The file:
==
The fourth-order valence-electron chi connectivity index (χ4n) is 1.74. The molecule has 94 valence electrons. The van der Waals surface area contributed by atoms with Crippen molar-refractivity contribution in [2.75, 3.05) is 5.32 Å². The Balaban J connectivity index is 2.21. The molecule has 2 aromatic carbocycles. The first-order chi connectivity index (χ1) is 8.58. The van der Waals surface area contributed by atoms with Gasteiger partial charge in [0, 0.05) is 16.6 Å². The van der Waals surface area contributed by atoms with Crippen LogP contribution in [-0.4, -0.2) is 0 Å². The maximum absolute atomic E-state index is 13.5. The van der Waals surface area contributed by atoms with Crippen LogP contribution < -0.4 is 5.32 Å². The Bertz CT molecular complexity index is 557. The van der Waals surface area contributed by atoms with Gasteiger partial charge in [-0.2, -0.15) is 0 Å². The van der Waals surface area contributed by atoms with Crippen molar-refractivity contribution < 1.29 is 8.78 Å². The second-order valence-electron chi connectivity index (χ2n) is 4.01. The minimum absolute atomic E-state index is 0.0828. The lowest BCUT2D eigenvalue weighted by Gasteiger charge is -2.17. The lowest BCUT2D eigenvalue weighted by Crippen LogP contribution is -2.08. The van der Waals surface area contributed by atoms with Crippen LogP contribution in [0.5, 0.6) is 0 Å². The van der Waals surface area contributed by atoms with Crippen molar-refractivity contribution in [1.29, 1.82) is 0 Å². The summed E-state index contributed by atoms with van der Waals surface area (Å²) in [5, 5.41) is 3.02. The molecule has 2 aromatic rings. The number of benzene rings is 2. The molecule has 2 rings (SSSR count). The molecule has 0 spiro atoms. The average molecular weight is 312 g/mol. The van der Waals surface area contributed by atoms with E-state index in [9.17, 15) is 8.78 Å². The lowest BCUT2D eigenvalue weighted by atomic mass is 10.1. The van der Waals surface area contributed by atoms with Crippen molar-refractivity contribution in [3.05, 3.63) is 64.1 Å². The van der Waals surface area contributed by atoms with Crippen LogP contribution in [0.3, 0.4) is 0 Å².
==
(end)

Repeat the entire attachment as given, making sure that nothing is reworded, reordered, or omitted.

The fourth-order valence-electron chi connectivity index (χ4n) is 1.74. The molecule has 94 valence electrons. The van der Waals surface area contributed by atoms with Crippen molar-refractivity contribution in [2.75, 3.05) is 5.32 Å². The Balaban J connectivity index is 2.21. The molecule has 2 aromatic carbocycles. The first-order chi connectivity index (χ1) is 8.58. The van der Waals surface area contributed by atoms with Gasteiger partial charge in [0, 0.05) is 16.6 Å². The van der Waals surface area contributed by atoms with Crippen LogP contribution in [-0.4, -0.2) is 0 Å². The maximum absolute atomic E-state index is 13.5. The van der Waals surface area contributed by atoms with Crippen LogP contribution < -0.4 is 5.32 Å². The Bertz CT molecular complexity index is 557. The van der Waals surface area contributed by atoms with Gasteiger partial charge in [-0.2, -0.15) is 0 Å². The van der Waals surface area contributed by atoms with Crippen molar-refractivity contribution < 1.29 is 8.78 Å². The second-order valence-electron chi connectivity index (χ2n) is 4.01. The minimum absolute atomic E-state index is 0.0828. The lowest BCUT2D eigenvalue weighted by Gasteiger charge is -2.17. The lowest BCUT2D eigenvalue weighted by Crippen LogP contribution is -2.08. The van der Waals surface area contributed by atoms with Crippen LogP contribution in [0.5, 0.6) is 0 Å². The van der Waals surface area contributed by atoms with Crippen molar-refractivity contribution in [1.29, 1.82) is 0 Å². The summed E-state index contributed by atoms with van der Waals surface area (Å²) in [5, 5.41) is 3.02. The molecule has 2 aromatic rings. The number of benzene rings is 2. The molecule has 2 rings (SSSR count). The molecule has 0 spiro atoms. The average molecular weight is 312 g/mol. The van der Waals surface area contributed by atoms with E-state index in [9.17, 15) is 8.78 Å². The lowest BCUT2D eigenvalue weighted by atomic mass is 10.1. The van der Waals surface area contributed by atoms with Crippen molar-refractivity contribution in [3.05, 3.63) is 64.1 Å². The van der Waals surface area contributed by atoms with Crippen LogP contribution in [0.3, 0.4) is 0 Å².